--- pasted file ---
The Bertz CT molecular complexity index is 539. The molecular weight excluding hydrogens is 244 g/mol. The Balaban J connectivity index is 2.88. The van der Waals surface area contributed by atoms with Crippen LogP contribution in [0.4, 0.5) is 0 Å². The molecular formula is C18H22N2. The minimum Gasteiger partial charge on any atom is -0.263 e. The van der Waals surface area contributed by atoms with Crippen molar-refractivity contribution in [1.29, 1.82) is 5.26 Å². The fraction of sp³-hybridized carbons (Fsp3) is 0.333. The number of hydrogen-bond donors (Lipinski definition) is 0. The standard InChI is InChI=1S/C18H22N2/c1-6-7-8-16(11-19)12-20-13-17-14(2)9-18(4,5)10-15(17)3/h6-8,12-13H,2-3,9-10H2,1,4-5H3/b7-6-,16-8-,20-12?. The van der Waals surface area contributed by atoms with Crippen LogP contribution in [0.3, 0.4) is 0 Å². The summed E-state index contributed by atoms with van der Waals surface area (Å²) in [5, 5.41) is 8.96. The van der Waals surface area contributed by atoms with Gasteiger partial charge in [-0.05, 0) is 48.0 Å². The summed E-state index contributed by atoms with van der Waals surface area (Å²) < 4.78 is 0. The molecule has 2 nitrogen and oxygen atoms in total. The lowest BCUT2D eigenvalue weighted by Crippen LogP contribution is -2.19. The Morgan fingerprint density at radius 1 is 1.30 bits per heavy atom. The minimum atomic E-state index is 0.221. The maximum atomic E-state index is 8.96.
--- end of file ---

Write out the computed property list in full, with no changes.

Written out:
The Bertz CT molecular complexity index is 539. The molecular weight excluding hydrogens is 244 g/mol. The Balaban J connectivity index is 2.88. The van der Waals surface area contributed by atoms with Crippen LogP contribution in [0.4, 0.5) is 0 Å². The molecular formula is C18H22N2. The minimum Gasteiger partial charge on any atom is -0.263 e. The van der Waals surface area contributed by atoms with Crippen molar-refractivity contribution in [1.29, 1.82) is 5.26 Å². The fraction of sp³-hybridized carbons (Fsp3) is 0.333. The number of hydrogen-bond donors (Lipinski definition) is 0. The standard InChI is InChI=1S/C18H22N2/c1-6-7-8-16(11-19)12-20-13-17-14(2)9-18(4,5)10-15(17)3/h6-8,12-13H,2-3,9-10H2,1,4-5H3/b7-6-,16-8-,20-12?. The van der Waals surface area contributed by atoms with Crippen LogP contribution in [0.3, 0.4) is 0 Å². The summed E-state index contributed by atoms with van der Waals surface area (Å²) in [5, 5.41) is 8.96. The van der Waals surface area contributed by atoms with Gasteiger partial charge in [-0.05, 0) is 48.0 Å². The summed E-state index contributed by atoms with van der Waals surface area (Å²) < 4.78 is 0. The molecule has 2 nitrogen and oxygen atoms in total. The lowest BCUT2D eigenvalue weighted by Crippen LogP contribution is -2.19. The Morgan fingerprint density at radius 1 is 1.30 bits per heavy atom. The minimum atomic E-state index is 0.221. The maximum atomic E-state index is 8.96.